Several comments were deleted. The most popular that remained were sharply directed against the union. One teacher wrote (with more than 300 “likes”): “Appalling that this is the best the union could wrangle in an election year and with all the goodwill we have earned over the course of the pandemic.” Another (more than 200 “likes”): “This agreement is shameful, I will be cancelling my membership also.”
Teachers on Sunday utilised a fresh AEU post (promoting its delegation at a gay rights rally) to protest the deletion of critical comments on the agreement and the restriction of comments on the post announcing the deal. One wrote: “Stop deleting what your paying members think about a terrible deal that you ‘negotiated’. Union Members vote NO!” Another added: “Members have been sold out here, worst deal in 32 years of my career and it’s not even close. Makes [former Liberal Premier Jeff] Kennett look like Father Christmas. Vote No.”
Build rank and file committees!
This opposition now needs to be organised and politically led. The Committee for Public Education (CFPE) urges the formation of rank and file committees in every school, independently of the AEU. These need to link up, exchange accurate information on the proposed agreement as well as on the situation in the schools including on the COVID-19 crisis. Every effort of the union to stifle and censor discussion must be opposed.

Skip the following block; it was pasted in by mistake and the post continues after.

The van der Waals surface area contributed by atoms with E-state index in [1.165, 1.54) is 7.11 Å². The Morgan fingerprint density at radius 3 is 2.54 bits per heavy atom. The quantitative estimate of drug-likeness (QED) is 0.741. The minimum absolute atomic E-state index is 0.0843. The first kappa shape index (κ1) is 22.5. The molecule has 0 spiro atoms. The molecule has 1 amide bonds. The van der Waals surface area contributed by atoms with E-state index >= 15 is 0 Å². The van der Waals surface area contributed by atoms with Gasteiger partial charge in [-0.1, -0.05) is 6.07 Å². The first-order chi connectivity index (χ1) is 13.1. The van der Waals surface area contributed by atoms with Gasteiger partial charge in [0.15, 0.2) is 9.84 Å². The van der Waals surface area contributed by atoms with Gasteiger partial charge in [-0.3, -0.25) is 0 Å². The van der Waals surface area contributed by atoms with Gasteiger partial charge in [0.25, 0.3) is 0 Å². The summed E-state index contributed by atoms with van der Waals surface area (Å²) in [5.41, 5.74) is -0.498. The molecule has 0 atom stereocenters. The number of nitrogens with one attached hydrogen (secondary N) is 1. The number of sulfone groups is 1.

The closest connections must be established with teachers in Australia and around the world who have entered into struggle. In New South Wales, teachers took strike action for the first time in a decade last December and remain without an industrial agreement, while in South Australia, teachers voted by a two-thirds majority to strike on the first day of term before the AEU blocked the action. Internationally, movements of educators include teachers who have taken strike action across France, those in multiple American cities who organised walkouts and sickouts, and educators in Greece who have occupied dozens of schools to demand safe conditions and proper resources.
The CFPE calls for the convening of a democratically-organised mass meeting of teachers—held online, due to the dangers posed of virus transmission—allowing different perspectives and opinions to be advanced for collective consideration.